Sucre takes Miss Venezuela

Miss Venezuela is more than just a beauty pageant. It is a long-held tradition and source of national pride that some give as much importance as Americans give the Super Bowl.

Miss Venezuela is more than just a beauty pageant. It is a long-held tradition and source of national pride that some give as much importance as Americans give the Super Bowl.
 Indeed, supporters at the five-hour 2005 competition on Thursday night were as revved up as any football fan. Every section of the Poliedro de Caracas crowd represented a competitor, with fans bringing props ranging from life-size cut outs of their girls to pompoms and raucous marching band instruments.
 In the end, it was Sucre state’s Jictzad Viña who was victoriously named Miss Venezuela 2005. Susan Carrizo, Miss Costa Oriental, came in a close second, with Misses Barinas, Nueva Esparta and Distrito Capital rounding off the top five. Viña walked away with a BMW Serie 1, valued at over Bs. 60 billion, and an insurance policy at Bs. 100 million.
 The girls showed their stuff in three rounds characterized by modern dress, swimwear and gowns. During the gown round, the competitors strutted across the stage in elegant dresses as ballroom dancers pranced next to Cinderella-style lampposts in the backdrop. Each stunningly-dress woman posed next to a grand piano, played delicately by two sisters even as the audience pounded bass drums. 
 The field of 28 girls was cut to 10 in the semifinal round, when the host asked each candidate one question picked out of a hat. Miss Costa Oriental’s fans exploded in reverence when she responded that “being authentic matters much more than anything else.” 
 Fans were not too pleased when President Hugo Chávez surfaced on the large TV screens next to the stage just as the show was gearing up for the final selection.
 Venevisión was obliged to show the president’s United Nations speech, broadcast as a nationwide cadena at 11 p.m. even though he had given the speech at 5 p.m. that afternoon. The show’s producers kept Chávez on mute as the crowd chanted “fuera,” or “get out.”
 Musician Franco De Vita’s set provided an unexpected comedic interlude when a rather intoxicated young man ran onstage, stole a microphone, jumped on De Vita’s piano and screamed, “I love you Anita. Everyone should know!”
 De Vita stopped playing and yelled “How wonderful!” At least five security guards surrounded the piano and at first only succeeded in pulling down the drunk man’s vest. Peace was restored when they finally carried the man down and whisked him off stage.
 During the bathing suit round, Miss Lara stopped in front of the crowd, gave a slight hip thrust and puckered her lips. Next, Miss Trujillo strut up to the end of the stage and blew a kiss to the crowd. Miss Guarico’s fans lit up the whole dome with extremely-bright fireworks when their girl appeared.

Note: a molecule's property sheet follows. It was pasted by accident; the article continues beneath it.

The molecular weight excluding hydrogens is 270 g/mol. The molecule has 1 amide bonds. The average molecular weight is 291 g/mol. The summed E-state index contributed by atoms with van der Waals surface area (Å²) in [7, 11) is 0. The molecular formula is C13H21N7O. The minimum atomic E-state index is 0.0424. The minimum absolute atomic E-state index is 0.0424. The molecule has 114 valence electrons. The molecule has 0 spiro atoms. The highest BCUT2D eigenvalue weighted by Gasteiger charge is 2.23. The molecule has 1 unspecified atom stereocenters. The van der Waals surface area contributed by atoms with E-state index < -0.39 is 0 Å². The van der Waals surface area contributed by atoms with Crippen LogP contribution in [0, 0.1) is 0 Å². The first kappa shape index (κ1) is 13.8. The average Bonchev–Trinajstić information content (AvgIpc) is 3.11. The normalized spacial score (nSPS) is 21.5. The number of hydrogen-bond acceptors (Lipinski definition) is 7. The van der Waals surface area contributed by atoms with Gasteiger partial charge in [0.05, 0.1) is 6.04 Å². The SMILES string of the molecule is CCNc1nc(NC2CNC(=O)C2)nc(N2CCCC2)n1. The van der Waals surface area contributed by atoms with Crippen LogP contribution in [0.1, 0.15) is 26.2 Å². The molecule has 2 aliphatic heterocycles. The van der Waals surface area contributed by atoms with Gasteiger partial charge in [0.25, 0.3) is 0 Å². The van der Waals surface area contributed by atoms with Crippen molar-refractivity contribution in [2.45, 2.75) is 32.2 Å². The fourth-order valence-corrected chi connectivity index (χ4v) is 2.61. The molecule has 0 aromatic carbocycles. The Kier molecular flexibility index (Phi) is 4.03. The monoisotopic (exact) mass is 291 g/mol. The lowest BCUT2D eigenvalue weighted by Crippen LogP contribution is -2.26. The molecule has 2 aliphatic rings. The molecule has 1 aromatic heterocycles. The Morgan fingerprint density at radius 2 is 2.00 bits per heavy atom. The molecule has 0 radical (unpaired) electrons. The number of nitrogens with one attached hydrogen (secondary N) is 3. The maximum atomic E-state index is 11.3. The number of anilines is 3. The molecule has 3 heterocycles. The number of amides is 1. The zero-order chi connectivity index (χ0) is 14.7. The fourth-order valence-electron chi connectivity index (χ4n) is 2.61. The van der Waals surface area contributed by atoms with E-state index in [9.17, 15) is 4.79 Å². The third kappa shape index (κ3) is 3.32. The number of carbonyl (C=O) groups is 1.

Photographers and security guards alike repeatedly nudged one another to confer about which girl they liked best.
 More musical merriment came the crowd’s way when vocalists Frank Quintero, Voz Veis, Roque Valero, Manuel Dikez, y la Schola Cantorum de Caracas joined actresses Gaby Espino and Daniela Alvarado for the musical production of “Se Solicita Príncipe Azul,” based on the Venevisión soap opera of the same name. 
 As they sang, dramatic sequences from the telenovela flashed across the screens, including one scene of an actor blowing confetti giving way to a rustic portrayal of a solemn woman in a forest.
 The show also paid homage to Susana Duijm, who in 1955 became the first Latin American to win the Miss World competition.
 Vocalist Luis Silva serenaded Duijm as she and her family appeared on stage. “I salute everyone working for a better country,” Duijm said after the tribute.
 At one point, a choir numbering one hundred or so singers took the stage in what appeared to be nun outfits. One voice in the photographer section said, “I’m so confused.”
 As the game-show music took the show to a commercial break, some twenty men with mops took the stage to wipe up the debris left by previous acts. One mopper tripped and took a dramatic fall, laughed when the crowd cheered him on, and then got up to mop some more. 
 An entourage of tambores singers and dancers flooded the stage various times, chanting the names of the contestants. At one point, four women did acrobatic tricks, clinging to green cloths hanging from the tall domed ceiling. 
 And here’s for a little history: while choosing symbolic kings and queens for festivities is an ancient custom in Europe, the first modern beauty pageant was staged by P.T. Barnum in 1854. It was closed down due to public protest, says.

This is part of a series of re-published articles I wrote in 2005 for the Daily Journal in Caracas